Cablegate: Turkish Civic Society: Verdict Suspended in Case

This record is a partial extract of the original cable. The full text of the original cable is not available.

C O N F I D E N T I A L ANKARA 001516



E.O. 12958: DECL: 03/11/2008

(U) Classified by Polcouns John Kunstadter; reasons 1.5 (b,d).

1. (U) An Ankara State Security Court (SSC) March 10 ruled
unanimously to postpone a verdict in the trial in absentia of
controversial Islamic philosopher Fetullah Gulen. Gulen,
indicted in 2000, faced five to 10 years imprisonment under
the Anti-Terror Law on charges of establishing an illegal
organization for the purpose of undermining the State and
establishing Islamist rule. Under the ruling, the case
against Gulen will be formally closed if he does not commit
another felony crime within five years. If Gulen is charged
with another crime during that period, the SSC could
reactivate this case and issue a verdict.

2. (C) Gulen attorney Hasan Gunaydin speculated that the SSC
postponed the verdict because the evidence in the case was
not strong enough to justify a conviction. He told Emboffs
that he and his colleagues are seeking a full acquittal in
the case, and have filed an objection to the ruling. If the
SSC refuses to revise its ruling, Gunaydin said he will file
an appeal. He did not know whether Gulen, who now resides in
the U.S., plans to return to Turkey as a result of the

3. (C) Gulen, much more militant when he began in the early
1970's, is the spiritual leader of an Islamic movement that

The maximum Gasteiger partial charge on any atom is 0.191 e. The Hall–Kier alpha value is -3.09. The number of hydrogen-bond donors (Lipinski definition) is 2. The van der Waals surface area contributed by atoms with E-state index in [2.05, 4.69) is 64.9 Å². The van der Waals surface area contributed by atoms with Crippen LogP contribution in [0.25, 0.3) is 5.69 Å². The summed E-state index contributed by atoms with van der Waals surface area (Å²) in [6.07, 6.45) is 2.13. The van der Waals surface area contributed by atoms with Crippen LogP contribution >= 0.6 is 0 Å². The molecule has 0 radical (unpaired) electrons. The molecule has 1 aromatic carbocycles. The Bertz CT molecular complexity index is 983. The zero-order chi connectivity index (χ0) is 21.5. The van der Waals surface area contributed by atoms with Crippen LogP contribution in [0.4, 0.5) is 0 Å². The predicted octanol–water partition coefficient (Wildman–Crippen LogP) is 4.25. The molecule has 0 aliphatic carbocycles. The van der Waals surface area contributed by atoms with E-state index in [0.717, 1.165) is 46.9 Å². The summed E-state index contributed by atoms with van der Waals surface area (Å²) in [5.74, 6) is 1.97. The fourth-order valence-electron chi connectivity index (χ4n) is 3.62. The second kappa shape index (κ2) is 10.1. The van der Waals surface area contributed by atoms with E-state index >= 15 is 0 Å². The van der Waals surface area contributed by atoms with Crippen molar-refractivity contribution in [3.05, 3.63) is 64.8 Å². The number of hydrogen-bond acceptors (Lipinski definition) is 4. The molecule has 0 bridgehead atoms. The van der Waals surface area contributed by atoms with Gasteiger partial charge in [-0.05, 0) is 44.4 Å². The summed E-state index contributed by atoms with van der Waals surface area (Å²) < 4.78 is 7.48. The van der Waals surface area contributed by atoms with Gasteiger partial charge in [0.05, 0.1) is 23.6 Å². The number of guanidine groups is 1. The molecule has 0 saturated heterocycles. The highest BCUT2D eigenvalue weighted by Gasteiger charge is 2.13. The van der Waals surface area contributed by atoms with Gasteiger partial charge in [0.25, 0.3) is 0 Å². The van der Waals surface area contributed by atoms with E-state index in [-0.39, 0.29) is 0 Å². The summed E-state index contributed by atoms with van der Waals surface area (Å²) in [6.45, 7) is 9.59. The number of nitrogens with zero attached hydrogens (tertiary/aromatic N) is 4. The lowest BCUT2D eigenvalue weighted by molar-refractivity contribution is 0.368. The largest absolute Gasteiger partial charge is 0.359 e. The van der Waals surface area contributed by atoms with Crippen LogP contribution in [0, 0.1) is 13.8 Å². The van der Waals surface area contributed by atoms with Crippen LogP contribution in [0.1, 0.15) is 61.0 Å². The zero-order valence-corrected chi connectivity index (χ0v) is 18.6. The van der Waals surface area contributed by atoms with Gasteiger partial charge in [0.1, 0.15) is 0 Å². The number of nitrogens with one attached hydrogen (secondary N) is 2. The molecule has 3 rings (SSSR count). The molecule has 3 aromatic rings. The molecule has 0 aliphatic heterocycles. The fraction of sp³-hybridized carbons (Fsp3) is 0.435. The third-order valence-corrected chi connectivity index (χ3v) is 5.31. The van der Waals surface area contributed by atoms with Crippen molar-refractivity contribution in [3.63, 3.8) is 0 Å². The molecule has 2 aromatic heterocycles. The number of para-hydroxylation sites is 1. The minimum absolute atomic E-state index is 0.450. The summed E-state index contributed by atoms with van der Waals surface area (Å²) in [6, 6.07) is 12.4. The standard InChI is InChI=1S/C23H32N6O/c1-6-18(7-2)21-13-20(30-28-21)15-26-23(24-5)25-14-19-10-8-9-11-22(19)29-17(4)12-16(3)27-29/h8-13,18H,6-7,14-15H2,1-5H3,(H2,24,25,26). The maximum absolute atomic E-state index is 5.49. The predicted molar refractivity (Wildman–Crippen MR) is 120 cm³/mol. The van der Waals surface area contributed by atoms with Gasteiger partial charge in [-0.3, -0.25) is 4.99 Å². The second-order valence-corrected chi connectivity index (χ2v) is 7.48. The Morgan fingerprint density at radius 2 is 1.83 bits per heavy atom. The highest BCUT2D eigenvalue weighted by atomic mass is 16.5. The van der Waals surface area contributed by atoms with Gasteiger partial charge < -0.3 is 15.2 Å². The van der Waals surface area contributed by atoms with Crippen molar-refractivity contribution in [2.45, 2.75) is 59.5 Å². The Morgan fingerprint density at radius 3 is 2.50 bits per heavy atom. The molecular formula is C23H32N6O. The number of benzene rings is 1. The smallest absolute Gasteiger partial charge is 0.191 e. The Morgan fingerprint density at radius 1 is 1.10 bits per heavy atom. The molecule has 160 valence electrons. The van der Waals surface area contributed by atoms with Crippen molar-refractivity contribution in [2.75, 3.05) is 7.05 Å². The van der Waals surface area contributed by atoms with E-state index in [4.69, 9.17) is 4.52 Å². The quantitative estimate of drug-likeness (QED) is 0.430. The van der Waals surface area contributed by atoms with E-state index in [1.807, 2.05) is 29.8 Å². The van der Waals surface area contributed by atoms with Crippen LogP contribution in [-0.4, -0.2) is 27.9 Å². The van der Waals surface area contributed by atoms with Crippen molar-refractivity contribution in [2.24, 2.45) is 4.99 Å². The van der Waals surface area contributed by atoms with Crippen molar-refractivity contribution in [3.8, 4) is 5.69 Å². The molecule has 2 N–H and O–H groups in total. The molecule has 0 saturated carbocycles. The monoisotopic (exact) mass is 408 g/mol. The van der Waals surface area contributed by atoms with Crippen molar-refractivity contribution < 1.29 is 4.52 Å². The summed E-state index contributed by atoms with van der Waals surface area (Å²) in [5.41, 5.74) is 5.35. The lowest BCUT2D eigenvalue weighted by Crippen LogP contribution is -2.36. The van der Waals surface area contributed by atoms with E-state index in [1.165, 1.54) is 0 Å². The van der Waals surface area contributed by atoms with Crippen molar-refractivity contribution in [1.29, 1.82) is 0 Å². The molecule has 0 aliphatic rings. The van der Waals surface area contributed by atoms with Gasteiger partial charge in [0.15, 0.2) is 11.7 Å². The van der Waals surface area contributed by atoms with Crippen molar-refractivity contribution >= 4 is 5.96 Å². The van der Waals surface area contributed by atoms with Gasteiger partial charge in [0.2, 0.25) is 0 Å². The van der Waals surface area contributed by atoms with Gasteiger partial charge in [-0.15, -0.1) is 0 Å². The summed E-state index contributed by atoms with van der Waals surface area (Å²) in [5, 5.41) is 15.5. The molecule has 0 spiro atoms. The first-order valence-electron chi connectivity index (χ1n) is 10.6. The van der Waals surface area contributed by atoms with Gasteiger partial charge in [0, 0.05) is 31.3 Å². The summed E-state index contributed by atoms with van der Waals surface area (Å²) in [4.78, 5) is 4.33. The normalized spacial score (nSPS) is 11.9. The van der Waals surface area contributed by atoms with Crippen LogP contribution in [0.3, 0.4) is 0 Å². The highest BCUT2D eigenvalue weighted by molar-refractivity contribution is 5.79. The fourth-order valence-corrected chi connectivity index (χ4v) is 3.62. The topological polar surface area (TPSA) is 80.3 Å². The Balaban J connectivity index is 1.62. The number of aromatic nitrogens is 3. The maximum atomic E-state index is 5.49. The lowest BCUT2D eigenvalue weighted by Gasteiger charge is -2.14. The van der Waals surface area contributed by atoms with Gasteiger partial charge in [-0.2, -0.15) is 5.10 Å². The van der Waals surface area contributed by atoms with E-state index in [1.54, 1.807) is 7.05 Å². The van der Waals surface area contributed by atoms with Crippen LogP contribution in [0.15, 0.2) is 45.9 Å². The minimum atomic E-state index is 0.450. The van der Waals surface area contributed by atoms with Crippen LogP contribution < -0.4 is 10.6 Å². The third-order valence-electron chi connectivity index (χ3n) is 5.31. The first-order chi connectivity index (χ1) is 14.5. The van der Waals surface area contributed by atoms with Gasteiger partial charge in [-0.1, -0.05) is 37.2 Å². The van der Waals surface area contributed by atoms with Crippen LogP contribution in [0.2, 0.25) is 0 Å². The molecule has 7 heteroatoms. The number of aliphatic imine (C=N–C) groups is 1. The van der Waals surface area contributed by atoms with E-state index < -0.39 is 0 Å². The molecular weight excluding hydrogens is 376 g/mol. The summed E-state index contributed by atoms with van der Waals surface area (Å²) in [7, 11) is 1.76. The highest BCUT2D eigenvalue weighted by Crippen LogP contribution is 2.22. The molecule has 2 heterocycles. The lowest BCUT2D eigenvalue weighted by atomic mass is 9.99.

officially professes to be interested in ecumenical
understanding but whose roots are intensely Islamic. The
movement works in the manner of other Islamic tarikats
(brotherhoods) but is relatively more hierarchical and
disciplined. Gulen and his followers have contacts with, and
have received public support from, a varied range of Turkish
politicians, including former President Demirel and
arch-secularist-nationalist former P.M. Ecevit. Gulen has
warm relations with Ecumenical Patriarch Bartholomew and Pope
John Paul II. His followers have the reputation of being
truer to their word in dealings with people of other faiths
than their main rivals (Islamist former P.M. Necmettin
Erbakan's Milli Gorus (National View) movement and some
elements of the Nakshibendi tarikats, both of whom form the
core of now-ruling AK Party), for whom lying in the service
of their faith in dealings with non-Muslims is meritorious in
Allah's sight ("sevap"). The Gulen movement's wide network
of secondary schools, universities, media outlets, business
associations, and other holdings in 35 countries was
originally encouraged by the GOT, especially the MFA and
intel services, but the Kemalist State, especially the
Turkish military, defined the Gulenists as an Islamist threat
in the wake of the military's 1997 "post-modern" coup against
Erbakan's Islamist government.

4. (C) Comment: Gulen's harassment by the State appears to us
to be based on an unclear and arbitrarily-interpreted range
of evidence, although in our experience the movement in
Turkey has become secretive under the State's pressure, its
representatives are cagier with us, and its goals are
therefore more difficult to read. In addition, we have
experience that more militant Islamists have moved into some
of the Gulen structures in Turkey. Yet based on extensive
and continuing contacts with Gulenists, we conclude that
Gulen's approach is so gradualist, and his chief lieutenants
are so wary of being tarred as militants, that the movement
does not pose a clear and present danger to the State.

© Scoop Media

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